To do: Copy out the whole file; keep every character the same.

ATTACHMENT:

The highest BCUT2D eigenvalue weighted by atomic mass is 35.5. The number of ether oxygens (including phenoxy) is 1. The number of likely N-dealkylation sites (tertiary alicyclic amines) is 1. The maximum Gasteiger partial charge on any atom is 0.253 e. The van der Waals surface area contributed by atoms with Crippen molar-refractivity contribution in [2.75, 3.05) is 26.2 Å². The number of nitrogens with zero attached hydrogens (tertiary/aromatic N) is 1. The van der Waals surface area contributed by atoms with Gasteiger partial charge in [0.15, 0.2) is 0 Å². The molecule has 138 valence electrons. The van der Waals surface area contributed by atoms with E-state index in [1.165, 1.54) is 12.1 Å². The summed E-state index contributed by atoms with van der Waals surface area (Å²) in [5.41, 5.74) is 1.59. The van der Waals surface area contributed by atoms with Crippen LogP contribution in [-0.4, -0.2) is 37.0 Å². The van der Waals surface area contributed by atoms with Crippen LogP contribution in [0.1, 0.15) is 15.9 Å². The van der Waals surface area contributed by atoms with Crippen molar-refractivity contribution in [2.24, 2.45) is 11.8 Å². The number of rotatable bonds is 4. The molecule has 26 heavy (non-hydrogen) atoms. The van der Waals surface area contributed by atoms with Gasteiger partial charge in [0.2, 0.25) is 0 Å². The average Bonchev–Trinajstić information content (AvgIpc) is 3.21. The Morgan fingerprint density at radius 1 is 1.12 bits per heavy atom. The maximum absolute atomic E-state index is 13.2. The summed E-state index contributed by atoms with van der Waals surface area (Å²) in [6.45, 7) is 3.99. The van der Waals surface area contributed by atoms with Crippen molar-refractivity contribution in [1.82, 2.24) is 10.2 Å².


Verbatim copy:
The highest BCUT2D eigenvalue weighted by atomic mass is 35.5. The number of ether oxygens (including phenoxy) is 1. The number of likely N-dealkylation sites (tertiary alicyclic amines) is 1. The maximum Gasteiger partial charge on any atom is 0.253 e. The van der Waals surface area contributed by atoms with Crippen molar-refractivity contribution in [2.75, 3.05) is 26.2 Å². The number of nitrogens with zero attached hydrogens (tertiary/aromatic N) is 1. The van der Waals surface area contributed by atoms with Gasteiger partial charge in [0.15, 0.2) is 0 Å². The molecule has 138 valence electrons. The van der Waals surface area contributed by atoms with E-state index in [1.165, 1.54) is 12.1 Å². The summed E-state index contributed by atoms with van der Waals surface area (Å²) in [5.41, 5.74) is 1.59. The van der Waals surface area contributed by atoms with Crippen LogP contribution in [-0.4, -0.2) is 37.0 Å². The van der Waals surface area contributed by atoms with Crippen LogP contribution in [0.1, 0.15) is 15.9 Å². The van der Waals surface area contributed by atoms with Crippen molar-refractivity contribution in [2.24, 2.45) is 11.8 Å². The number of rotatable bonds is 4. The molecule has 26 heavy (non-hydrogen) atoms. The van der Waals surface area contributed by atoms with Gasteiger partial charge in [0.2, 0.25) is 0 Å². The average Bonchev–Trinajstić information content (AvgIpc) is 3.21. The Morgan fingerprint density at radius 1 is 1.12 bits per heavy atom. The maximum absolute atomic E-state index is 13.2. The summed E-state index contributed by atoms with van der Waals surface area (Å²) in [6.45, 7) is 3.99. The van der Waals surface area contributed by atoms with Crippen molar-refractivity contribution in [1.82, 2.24) is 10.2 Å².